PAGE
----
Baguio City Installs Braille Tiles in Sidewalks

It's a big help for the visually impaired.

( With its chilly weather and proximity to lots of tourist-friendly spots, Baguio City in Benguet is best enjoyed on foot. You can start your day with a cup of coffee from one of the many restaurants along Session Road, follow a mean set of stairs towards Baguio Cathedral, weave through the crowd to get to a local ukay-ukay, and find your away around the maze of alleys to get to Burnham Park. But for the visually impaired, Baguio City's sloped roads make things even more of a challenge. In response, the local city government started installing tactile tiles or Braille tiles along the main roads, such as Upper Bonifacio Street—a photo of which was shared by Mia Magdalena Longid online. Her post dated April 28 has since earned more than 4,000 shares.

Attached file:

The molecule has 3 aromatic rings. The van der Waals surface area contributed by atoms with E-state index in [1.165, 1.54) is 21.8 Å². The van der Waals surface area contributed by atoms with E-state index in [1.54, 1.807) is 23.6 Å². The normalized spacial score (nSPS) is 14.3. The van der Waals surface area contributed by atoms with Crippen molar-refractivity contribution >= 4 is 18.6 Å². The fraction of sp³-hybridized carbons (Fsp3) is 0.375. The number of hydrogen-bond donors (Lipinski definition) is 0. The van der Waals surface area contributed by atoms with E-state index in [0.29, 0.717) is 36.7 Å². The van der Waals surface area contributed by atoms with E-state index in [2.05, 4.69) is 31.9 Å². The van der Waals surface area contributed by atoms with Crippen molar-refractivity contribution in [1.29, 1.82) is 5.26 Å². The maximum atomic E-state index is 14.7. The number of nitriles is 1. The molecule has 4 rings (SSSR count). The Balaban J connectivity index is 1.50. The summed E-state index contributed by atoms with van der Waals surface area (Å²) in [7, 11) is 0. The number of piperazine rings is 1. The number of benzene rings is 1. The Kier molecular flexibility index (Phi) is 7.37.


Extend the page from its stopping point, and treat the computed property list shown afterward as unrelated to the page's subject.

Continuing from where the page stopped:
The installation of the textured surface started before the enhanced community quarantine, which was declared for all of Luzon on March 16. Construction will hopefully continue as soon as the quarantine is lifted, Longid tells


Tacticle paving, which is also known as Tenji blocks, was first introduced by inventor Seiichi Miyake in 1965 in a street in Okayama City in Japan. The bumpy surface helps visually impaired individuals know if they're walking towards the edge of the sidewalk and into the road or if the curb is leading to an intersection or pedestrian lane. The technology was picked up in the United Kingdom, Australia, and United States in the 1990s; and later across the globe.

Marikina in 2014 installed Braille tiles on the sidewalks of their sports center, city health center, public market, and city hall compound.

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Photo used with permission from Mia Magdalena Longid for

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